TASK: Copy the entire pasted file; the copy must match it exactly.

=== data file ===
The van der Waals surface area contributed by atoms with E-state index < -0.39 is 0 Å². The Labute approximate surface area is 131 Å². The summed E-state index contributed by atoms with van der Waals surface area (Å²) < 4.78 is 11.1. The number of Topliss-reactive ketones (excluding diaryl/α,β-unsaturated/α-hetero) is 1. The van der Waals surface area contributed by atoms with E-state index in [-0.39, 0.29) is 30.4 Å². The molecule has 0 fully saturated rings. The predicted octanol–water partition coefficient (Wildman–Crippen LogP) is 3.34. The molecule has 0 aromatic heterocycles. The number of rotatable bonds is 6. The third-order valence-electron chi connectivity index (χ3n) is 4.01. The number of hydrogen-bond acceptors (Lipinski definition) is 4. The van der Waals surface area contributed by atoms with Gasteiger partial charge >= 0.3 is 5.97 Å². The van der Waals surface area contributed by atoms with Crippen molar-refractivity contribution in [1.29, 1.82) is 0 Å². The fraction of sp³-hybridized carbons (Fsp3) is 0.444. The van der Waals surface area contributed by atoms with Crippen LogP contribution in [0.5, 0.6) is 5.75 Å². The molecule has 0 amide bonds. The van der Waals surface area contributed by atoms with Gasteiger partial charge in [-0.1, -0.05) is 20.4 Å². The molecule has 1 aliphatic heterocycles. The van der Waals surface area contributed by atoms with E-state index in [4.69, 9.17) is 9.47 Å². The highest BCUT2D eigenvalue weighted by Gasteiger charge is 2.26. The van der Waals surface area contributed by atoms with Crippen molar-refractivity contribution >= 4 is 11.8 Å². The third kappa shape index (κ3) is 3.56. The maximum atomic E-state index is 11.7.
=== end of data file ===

The van der Waals surface area contributed by atoms with E-state index < -0.39 is 0 Å². The Labute approximate surface area is 131 Å². The summed E-state index contributed by atoms with van der Waals surface area (Å²) < 4.78 is 11.1. The number of Topliss-reactive ketones (excluding diaryl/α,β-unsaturated/α-hetero) is 1. The van der Waals surface area contributed by atoms with E-state index in [-0.39, 0.29) is 30.4 Å². The molecule has 0 fully saturated rings. The predicted octanol–water partition coefficient (Wildman–Crippen LogP) is 3.34. The molecule has 0 aromatic heterocycles. The number of rotatable bonds is 6. The third-order valence-electron chi connectivity index (χ3n) is 4.01. The number of hydrogen-bond acceptors (Lipinski definition) is 4. The van der Waals surface area contributed by atoms with Gasteiger partial charge >= 0.3 is 5.97 Å². The van der Waals surface area contributed by atoms with Crippen molar-refractivity contribution in [1.29, 1.82) is 0 Å². The fraction of sp³-hybridized carbons (Fsp3) is 0.444. The van der Waals surface area contributed by atoms with Crippen LogP contribution in [0.5, 0.6) is 5.75 Å². The molecule has 0 amide bonds. The van der Waals surface area contributed by atoms with Gasteiger partial charge in [-0.1, -0.05) is 20.4 Å². The molecule has 1 aliphatic heterocycles. The van der Waals surface area contributed by atoms with E-state index in [4.69, 9.17) is 9.47 Å². The highest BCUT2D eigenvalue weighted by Gasteiger charge is 2.26. The van der Waals surface area contributed by atoms with Crippen molar-refractivity contribution >= 4 is 11.8 Å². The third kappa shape index (κ3) is 3.56. The maximum atomic E-state index is 11.7.